Please Share/Start Your Blog(s)

Bring out your blogs. This is a thread for sharing your blog, should you happen to have one, and to encourage starting one if you don’t already. (Like the threads for sharing Bandcamp/SoundCloud pages and Instagram presences.) This year, 2019, marks the 20th anniversary of the word “blog,” a practice that, of course, predated the word itself. I wrote an essay over the past week reflecting on the benefits of blogging, should it be of interest. I’m not a big fan of the word blog, but I am of the activity. I think blogs, for Lines members, are great places to document your musical practice, and to meditate on subjects of interest to you. I’m also a firm believer that self-publishing is at the heart of a healthy internet. Thanks. (If you’re looking for a definition of a blog, I’d say something with an RSS feed is a helpful way to think about it.)


Maybe this is a dumb question, but since I’ve got you here…

How important do you feel topicality is for a blog? I keep having problems deciding what my blog should be “about” because I have so many interests…

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Just to get the ball rolling, I regularly read




Just to name a few.


I’m not sure there’s a “right” answer, but in a pinch I’d say it’s great to have an identifiable focus, and then to deviate from it on occasion. I have way more interests than fall within’s purview, so I mostly keep to what it is, but when things beyond correlate in some meaningful way (like representations of sound in novels I’m reading, for example), I do mention them.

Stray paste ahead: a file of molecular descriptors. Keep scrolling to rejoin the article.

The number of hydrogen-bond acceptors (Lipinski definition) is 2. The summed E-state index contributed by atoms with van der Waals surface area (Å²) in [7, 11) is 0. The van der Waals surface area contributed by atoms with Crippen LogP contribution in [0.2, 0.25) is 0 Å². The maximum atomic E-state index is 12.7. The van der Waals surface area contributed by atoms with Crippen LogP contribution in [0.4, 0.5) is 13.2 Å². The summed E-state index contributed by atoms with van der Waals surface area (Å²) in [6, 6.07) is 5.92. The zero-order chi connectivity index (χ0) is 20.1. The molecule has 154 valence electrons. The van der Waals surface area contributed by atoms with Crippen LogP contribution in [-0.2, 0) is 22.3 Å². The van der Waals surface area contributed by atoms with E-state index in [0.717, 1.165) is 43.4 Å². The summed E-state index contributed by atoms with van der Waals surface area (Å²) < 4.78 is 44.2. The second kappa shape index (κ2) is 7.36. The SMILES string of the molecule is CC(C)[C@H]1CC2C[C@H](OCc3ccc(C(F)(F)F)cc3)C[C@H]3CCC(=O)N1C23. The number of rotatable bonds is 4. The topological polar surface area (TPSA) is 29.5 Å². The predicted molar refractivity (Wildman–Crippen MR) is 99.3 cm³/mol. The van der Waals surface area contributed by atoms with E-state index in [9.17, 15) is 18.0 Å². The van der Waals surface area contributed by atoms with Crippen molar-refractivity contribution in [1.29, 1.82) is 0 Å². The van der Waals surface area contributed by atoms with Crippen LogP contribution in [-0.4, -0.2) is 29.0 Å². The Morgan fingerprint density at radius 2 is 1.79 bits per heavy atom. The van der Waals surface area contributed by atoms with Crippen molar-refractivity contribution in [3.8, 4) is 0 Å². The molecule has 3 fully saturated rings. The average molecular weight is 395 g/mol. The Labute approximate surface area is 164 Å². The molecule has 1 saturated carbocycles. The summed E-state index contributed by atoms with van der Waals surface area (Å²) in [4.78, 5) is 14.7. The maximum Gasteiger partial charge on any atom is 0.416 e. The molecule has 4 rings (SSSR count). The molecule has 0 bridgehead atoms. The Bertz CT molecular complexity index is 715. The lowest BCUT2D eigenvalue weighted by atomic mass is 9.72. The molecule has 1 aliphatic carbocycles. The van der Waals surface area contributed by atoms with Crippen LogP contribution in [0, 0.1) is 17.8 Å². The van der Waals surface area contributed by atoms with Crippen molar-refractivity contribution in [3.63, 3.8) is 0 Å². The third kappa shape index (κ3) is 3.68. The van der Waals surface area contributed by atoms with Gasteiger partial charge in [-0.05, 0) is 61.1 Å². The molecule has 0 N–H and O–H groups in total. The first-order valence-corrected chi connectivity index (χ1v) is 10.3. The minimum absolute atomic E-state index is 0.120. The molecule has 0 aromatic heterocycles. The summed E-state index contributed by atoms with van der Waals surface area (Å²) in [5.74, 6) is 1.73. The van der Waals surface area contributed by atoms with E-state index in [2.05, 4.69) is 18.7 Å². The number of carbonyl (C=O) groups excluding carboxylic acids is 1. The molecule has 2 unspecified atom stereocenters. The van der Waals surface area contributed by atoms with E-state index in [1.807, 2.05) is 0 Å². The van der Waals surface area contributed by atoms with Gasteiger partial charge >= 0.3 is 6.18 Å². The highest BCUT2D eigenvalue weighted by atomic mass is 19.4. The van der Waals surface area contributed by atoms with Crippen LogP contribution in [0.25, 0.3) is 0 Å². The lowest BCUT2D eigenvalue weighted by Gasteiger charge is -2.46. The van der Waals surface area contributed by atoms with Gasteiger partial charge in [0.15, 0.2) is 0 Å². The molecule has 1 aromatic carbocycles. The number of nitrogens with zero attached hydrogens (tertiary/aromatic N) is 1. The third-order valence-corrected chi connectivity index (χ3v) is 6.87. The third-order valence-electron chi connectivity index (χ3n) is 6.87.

Thanks for starting this thread! Looking forward to blog links. :slight_smile:

I’ve been in writers-block mode on this project for months so I haven’t written here since last year, but I started a blog basically braindumping my process of working on a generative retelling of one of the Pippi Longstocking stories here:

The story itself so far is running on a loop here:


8 posts were split to a new topic: Blogging platforms

(mod edit: split the discussion as to not ruin @disquiet’s original thread intention, which is a list of blogs made by people!)


Mine wasn’t even originally about music necessarily, it was about a lot of other stuff. Music became the focus because that’s the thing I’m most interested in, and it’s the direction my professional life took. But all the other stuff has a way of relating back to music anyway. I find I don’t always recognize what the point of a post is until after it’s public, and I have rarely regretted following an instinctive urge to write about something.


Thanks, @tehn. That’s a great idea.

For completely random stream of consciousness, one-off asides, unfocused political rants, etc, I use Twitter. For the blog, I like things to have at least some vague thematic connection,

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Hugo is a nice platform for building blogs… (I built my blog using Hugo:, but since having a baby it has been stuck in limbo)